That sinking feeling
Carbon sinks are part of the Kyoto Protocol's strategy to reduce carbon dioxide levels in the atmosphere. But will they really have the impact on emissions their supporters claim? Jane Morecroft investigates
Carbon sinks – forests planted or managed to absorb carbon dioxide – have grown in political importance following the recognition of their role in mitigating climate change within the Kyoto Protocol.
The Protocol sets out commitments to reduce greenhouse gas (GHG) emissions to a collective 5.2% below 1990 levels in the first commitment phase (2008-2012). For the EU, this means a reduction of 8%; for the UK it is 12.5%. The planting of new forests could help countries meet these commitments.
Under the terms of the agreement, there are a number of guidelines for using carbon sinks. Permissible methods comprise reforestation and afforestation (the planting of new forestry).
However, caps have been placed on the amount of reductions that can be claimed though sink use and baseline years have been introduced for project accreditation. “Avoided deforestation” remains off the agenda for the first commitment phase.
While sinks may seem like a relatively simple and low-cost way to reduce the amount of carbon in the atmosphere, the reality is much more complex. Foremost is the lack of scientific consensus on how much carbon can be absorbed by carbon sinks.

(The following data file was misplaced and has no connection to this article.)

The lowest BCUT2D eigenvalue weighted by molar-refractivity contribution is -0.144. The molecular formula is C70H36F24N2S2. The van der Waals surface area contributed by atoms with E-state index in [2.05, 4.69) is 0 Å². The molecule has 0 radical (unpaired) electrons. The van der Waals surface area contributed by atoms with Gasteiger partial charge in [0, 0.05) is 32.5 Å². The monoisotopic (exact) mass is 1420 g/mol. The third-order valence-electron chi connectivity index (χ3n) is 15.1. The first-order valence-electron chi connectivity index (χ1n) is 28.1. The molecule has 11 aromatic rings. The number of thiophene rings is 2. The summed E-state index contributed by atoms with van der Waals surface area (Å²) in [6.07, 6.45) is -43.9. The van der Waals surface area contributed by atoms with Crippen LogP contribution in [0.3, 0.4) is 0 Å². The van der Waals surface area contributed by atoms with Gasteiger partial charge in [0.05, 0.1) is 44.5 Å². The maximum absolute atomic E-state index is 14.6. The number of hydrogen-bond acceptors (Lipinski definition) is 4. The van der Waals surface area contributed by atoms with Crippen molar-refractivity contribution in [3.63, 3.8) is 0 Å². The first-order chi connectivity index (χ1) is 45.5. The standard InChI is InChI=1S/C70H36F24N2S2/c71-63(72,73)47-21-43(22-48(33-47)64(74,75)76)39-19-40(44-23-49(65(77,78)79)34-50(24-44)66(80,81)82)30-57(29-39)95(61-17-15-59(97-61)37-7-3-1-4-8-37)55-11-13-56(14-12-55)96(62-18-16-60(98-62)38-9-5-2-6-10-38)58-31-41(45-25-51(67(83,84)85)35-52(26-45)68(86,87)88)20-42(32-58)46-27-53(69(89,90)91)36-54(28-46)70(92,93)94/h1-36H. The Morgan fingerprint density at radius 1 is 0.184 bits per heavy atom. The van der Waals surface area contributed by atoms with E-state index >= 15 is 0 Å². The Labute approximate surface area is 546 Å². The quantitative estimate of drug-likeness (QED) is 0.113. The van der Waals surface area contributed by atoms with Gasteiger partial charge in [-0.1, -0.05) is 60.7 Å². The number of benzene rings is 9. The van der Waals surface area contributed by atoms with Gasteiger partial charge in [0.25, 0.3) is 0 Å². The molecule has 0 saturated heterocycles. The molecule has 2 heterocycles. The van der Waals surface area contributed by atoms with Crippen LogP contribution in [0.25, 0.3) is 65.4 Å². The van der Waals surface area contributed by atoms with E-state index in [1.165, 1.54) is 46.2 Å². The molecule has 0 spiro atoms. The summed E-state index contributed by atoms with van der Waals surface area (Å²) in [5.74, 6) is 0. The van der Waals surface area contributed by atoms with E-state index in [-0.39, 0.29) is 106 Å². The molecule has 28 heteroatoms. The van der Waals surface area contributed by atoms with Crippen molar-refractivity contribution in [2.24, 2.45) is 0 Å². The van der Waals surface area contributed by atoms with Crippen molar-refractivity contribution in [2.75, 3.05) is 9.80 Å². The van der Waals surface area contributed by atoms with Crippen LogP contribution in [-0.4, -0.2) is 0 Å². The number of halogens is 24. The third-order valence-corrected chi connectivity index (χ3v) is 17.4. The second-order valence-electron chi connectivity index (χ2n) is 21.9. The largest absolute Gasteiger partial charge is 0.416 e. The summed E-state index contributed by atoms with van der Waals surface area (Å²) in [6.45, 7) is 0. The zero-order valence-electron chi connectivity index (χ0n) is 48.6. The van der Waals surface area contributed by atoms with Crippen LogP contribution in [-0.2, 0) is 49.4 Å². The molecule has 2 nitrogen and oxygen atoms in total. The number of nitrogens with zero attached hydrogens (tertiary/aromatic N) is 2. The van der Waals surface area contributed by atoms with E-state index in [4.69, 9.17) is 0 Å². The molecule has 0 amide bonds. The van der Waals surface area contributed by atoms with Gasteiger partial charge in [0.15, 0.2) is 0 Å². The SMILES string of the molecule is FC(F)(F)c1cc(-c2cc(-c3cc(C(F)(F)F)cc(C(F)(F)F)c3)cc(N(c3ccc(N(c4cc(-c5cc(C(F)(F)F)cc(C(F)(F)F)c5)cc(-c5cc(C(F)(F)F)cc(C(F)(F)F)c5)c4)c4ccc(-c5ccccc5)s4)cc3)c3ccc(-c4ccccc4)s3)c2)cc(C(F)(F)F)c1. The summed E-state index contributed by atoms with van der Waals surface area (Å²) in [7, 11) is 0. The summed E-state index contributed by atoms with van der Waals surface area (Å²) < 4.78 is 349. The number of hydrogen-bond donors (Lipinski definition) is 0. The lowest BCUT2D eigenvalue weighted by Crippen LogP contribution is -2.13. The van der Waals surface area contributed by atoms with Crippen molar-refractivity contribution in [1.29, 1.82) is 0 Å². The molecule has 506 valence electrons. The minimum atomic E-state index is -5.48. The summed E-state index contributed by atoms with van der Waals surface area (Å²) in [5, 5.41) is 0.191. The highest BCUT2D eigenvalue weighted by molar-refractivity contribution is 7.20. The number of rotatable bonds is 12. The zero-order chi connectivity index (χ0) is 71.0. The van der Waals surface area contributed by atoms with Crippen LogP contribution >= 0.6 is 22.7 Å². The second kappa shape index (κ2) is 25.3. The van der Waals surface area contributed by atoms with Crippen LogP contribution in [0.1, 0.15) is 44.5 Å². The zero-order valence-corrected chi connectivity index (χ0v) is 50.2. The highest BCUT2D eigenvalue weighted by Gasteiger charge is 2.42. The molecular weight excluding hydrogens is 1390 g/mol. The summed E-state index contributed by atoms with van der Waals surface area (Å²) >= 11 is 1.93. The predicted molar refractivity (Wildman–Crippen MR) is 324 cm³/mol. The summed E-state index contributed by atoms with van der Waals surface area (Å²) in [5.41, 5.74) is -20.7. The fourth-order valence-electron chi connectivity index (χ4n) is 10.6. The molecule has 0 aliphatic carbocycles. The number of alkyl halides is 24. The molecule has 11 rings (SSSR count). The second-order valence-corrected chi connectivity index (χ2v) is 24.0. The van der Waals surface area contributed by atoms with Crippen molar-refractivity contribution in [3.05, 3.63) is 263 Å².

Sequestration rates are measured using tree size, biomass and carbon absorption estimates, all of which vary a great deal depending on the location, type and age of the tree. Generic absorption figures set northern forestry absorption rates at around 2-4t of carbon/ha/year, as opposed to tropical forestry, which absorbs around 5-10Ct/ha/yr.
Also, sinks are susceptible to fires and other natural disasters, which can release the stored CO2 and play havoc with absorption rate predictions – a vulnerability that is of concern with extreme weather events on the increase.
Bill Hare, the director of climate change policy at Greenpeace, says that changes in global temperatures could undermine all the predictions made about sequestration rates. “As ecological instability increases, sink advocates are going to end up with egg on their faces,” he says.
The UK’s Hadley Centre for Climate Prediction and Research warns that global warming could trigger vast areas of carbon sinkland to die off in the next fifty years or so, releasing vast amounts of carbon dioxide.
Calculating the potential
Under Kyoto, the potential for carbon sink sequestration has mainly been based on vegetation’s above-ground mass (up-ground biomass), as opposed to leaf mould, root matter or soil. There is little data available on soil sequestration, and this has also led to controversy.
“Working out where the carbon in soil goes is a massive scientific problem. And if you don’t know how it behaves, you don’t know how stable the stored carbon is,” says Hans Dolman, chairman of CarboEurope, an EU-funded research consortium which investigates carbon balance.